Migrants Recall Horrors Of Mediterranean Shipwreck Italy is considering targeted interventions against smugglers as the toll of those dying in the Mediterranean continues to rise. The weekend shipwreck off the Libyan coast may have claimed 800 lives.
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Migrants Recall Horrors Of Mediterranean Shipwreck

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Migrants Recall Horrors Of Mediterranean Shipwreck

Migrants Recall Horrors Of Mediterranean Shipwreck

Migrants Recall Horrors Of Mediterranean Shipwreck

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Italy is considering targeted interventions against smugglers as the toll of those dying in the Mediterranean continues to rise. The weekend shipwreck off the Libyan coast may have claimed 800 lives.

DAVID GREENE, HOST:

There are more harrowing details emerging from a shipwreck off the coast of Libya last weekend. As many as 900 migrants were said to be onboard; only a handful survived.

RENEE MONTAGNE, HOST:

In a moment, we'll hear from the president of the European Parliament on what he thinks needs to be done about the ongoing exodus from North Africa.

GREENE: But we begin with firsthand accounts from some of the rescuers. NPR's Sylvia Poggioli is in the Sicilian port city of Catania.

SYLVIA POGGIOLI, BYLINE: The 28 survivors of the worst Mediterranean tragedy in living memory have been taken to a holding center near here. Their accounts to prosecutors have already led to the arrest of the boat's 27-year-old Tunisian captain and his Syrian first mate. They're suspected of multiple homicide, people smuggling and causing the shipwreck. Among the first people to talk to the survivors were rescuers from an Italian Coast Guard ship that arrived one hour after the smugglers' boat had capsized and sunk. A dinghy was lowered, and two medics began the grisly search. Thirty-year-old Dr. Giuseppe Pomilla says they had to steer through floating corpses.

GIUSEPPE POMILLA: (Through interpreter) We started pulling up bodies, then we heard screams. We shined a spotlight, and then we saw a guy holding onto a spare tire. We reached him, and pulled him on board. He was shocked when he saw so many dead bodies.

POGGIOLI: Pomilla has been on search and rescue operations in the Mediterranean since last June. But he says he never saw anything like this.

POMILLA: (Through interpreter) We saw another man. We couldn't tell if he was dead or alive. He looked at us with his eyes wide open. But he wouldn't speak. Once we got him on the Coast Guard ship, he broke out crying as he grasped the reality that he had lost all his friends.

POGGIOLI: Medic Enrico Vitiello is 22 years old, and this was his first big rescue operation.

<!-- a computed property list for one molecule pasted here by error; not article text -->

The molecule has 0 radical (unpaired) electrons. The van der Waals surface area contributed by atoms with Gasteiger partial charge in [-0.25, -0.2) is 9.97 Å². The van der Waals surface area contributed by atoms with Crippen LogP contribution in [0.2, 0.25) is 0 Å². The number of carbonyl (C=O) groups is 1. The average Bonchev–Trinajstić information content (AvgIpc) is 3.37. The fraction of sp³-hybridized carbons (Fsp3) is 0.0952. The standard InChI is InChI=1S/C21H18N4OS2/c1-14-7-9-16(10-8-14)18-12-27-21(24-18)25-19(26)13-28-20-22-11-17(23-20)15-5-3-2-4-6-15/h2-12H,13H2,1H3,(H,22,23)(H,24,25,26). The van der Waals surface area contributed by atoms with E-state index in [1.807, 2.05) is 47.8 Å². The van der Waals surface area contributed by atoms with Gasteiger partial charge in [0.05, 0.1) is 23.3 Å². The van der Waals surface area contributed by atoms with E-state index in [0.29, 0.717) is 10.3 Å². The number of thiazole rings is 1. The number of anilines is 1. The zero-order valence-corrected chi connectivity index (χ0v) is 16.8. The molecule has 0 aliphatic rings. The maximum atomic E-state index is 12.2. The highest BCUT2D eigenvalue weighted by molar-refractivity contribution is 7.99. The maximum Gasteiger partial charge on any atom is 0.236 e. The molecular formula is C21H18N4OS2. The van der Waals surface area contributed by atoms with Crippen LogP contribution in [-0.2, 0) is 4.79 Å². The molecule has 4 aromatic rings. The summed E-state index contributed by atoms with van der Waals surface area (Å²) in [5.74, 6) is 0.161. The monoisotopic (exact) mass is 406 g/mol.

ENRICO VITIELLO: (Through interpreter) They told us there were women and children on board. But they were kept in the hold below, so they didn't have time to come up when the boat capsized. I'll never forget what I saw, all those bodies in the water. It was a floating cemetery.

POGGIOLI: Pomilla and Vitiello accompanied the survivors to Catania. They noticed two men, lighter-skinned than the sub-Saharan migrants, who acted differently, distancing themselves from the rest. They seemed to feel superior to the migrants, the medics said, acting in what they called a racist manner. Only later did they learn that the two men were the captain and his first mate, escorted off the ship in police custody. Another person who spoke with the survivors as soon as they landed in Catania was Francesco Rocca, president of the Italian Red Cross.

(SOUNDBITE OF PRESS CONFERENCE)

FRANCESCO ROCCA: (Through interpreter) They gave us a sense of total desolation. Normally, when migrants arrive here, they are euphoric. What I saw was the tragedy of the survivor, those blank looks.

POGGIOLI: Rocca was speaking at a press conference with the secretary-general of the International Federation of Red Cross and Red Crescent Societies. Elhadj As Sy, from Senegal, strongly criticized Europe for having ignored for so long the migrant crisis on its southern borders. He pointed out that countries in the Middle East such as Lebanon, Turkey and Jordan, as well as Kenya and Chad in Africa, host millions of refugees who have fled violence in neighboring countries.

ELHADJ AS SY: Countries in a better economic shape, like the European Union, can learn from those different experiences and then work in solidarity with all parties involved.

POGGIOLI: As Sy said it's time European politicians stop referring to illegal migrants and start calling them human beings. And he insisted everything must be done to stop the Mediterranean from becoming a vast cemetery. Sylvia Poggioli, NPR News, Catania.

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